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Adv Nutr. 2015 May 15;6(3):260-6. doi: 10.3945/an.114.007716. Print 2015 May.

Controversies surrounding high-protein diet intake: satiating effect and kidney and bone health.

Author information

1
Department of Biochemistry and Molecular Biology-A, Murcia Biomedical Research Institute, University of Murcia, Campus of Lorca, Lorca, Spain; and.
2
Department of Surgery, Hospital de la Vega Lorenzo Guirao, University of Murcia, Murcia, Spain.
3
Department of Biochemistry and Molecular Biology-A, Murcia Biomedical Research Institute, University of Murcia, Campus of Lorca, Lorca, Spain; and eorenes@um.es.

Abstract

Long-term consumption of a high-protein diet could be linked with metabolic and clinical problems, such as loss of bone mass and renal dysfunction. However, although it is well accepted that a high-protein diet may be detrimental to individuals with existing kidney dysfunction, there is little evidence that high protein intake is dangerous for healthy individuals. High-protein meals and foods are thought to have a greater satiating effect than high-carbohydrate or high-fat meals. The effect of high-protein diets on the modulation of satiety involves multiple metabolic pathways. Protein intake induces complex signals, with peptide hormones being released from the gastrointestinal tract and blood amino acids and derived metabolites being released in the blood. Protein intake also stimulates metabolic hormones that communicate information about energy status to the brain. Long-term ingestion of high amounts of protein seems to decrease food intake, body weight, and body adiposity in many well-documented studies. The aim of this article is to provide an extensive overview of the efficacy of high protein consumption in weight loss and maintenance, as well as the potential consequences in human health of long-term intake.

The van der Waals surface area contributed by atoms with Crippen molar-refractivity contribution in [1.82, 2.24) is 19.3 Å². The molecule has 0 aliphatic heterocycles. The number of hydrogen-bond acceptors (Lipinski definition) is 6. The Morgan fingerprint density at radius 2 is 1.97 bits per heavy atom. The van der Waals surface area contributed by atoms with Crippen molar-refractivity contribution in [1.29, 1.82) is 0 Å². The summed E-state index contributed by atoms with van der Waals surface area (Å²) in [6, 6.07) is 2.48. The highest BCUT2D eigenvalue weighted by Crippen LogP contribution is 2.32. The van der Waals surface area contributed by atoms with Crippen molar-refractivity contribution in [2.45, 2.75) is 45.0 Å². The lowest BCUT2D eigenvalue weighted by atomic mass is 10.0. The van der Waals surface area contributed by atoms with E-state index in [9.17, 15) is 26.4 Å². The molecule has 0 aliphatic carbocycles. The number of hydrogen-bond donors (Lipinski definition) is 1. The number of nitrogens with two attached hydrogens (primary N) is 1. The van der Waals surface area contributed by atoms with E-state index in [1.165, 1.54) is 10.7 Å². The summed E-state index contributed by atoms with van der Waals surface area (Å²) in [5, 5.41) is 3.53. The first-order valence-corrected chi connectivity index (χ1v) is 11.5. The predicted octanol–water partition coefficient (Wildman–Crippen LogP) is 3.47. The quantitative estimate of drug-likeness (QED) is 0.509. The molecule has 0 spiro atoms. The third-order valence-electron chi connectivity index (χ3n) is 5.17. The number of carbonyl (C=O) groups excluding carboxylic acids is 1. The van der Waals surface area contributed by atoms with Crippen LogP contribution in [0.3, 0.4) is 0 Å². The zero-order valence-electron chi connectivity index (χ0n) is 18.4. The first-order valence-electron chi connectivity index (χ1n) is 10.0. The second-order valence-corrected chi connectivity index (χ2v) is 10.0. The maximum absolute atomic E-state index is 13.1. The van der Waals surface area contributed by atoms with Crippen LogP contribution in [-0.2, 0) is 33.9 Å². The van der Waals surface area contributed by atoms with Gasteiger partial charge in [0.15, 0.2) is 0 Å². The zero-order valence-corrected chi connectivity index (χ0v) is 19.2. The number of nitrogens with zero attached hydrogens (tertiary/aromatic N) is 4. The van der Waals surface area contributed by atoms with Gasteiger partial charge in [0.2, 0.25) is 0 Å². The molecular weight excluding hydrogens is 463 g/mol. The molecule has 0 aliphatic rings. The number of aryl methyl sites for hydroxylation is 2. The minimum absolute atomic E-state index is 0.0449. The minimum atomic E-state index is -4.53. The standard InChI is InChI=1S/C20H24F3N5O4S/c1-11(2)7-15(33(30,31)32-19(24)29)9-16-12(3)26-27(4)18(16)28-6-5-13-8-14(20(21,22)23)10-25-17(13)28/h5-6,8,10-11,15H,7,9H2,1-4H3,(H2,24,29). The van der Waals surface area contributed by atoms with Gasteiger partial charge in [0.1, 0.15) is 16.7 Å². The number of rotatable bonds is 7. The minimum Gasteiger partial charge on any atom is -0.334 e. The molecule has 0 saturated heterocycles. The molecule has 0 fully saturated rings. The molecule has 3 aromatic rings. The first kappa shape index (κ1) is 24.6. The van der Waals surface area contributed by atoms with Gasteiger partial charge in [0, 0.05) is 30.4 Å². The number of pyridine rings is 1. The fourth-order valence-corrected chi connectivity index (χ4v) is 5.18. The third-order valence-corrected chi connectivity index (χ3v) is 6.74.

KEYWORDS:

bone health; high-protein diet; kidney dysfunction; satiety; weight loss

PMID:
25979491
PMCID:
PMC4424780
DOI:
10.3945/an.114.007716
[Indexed for MEDLINE]
Free PMC Article

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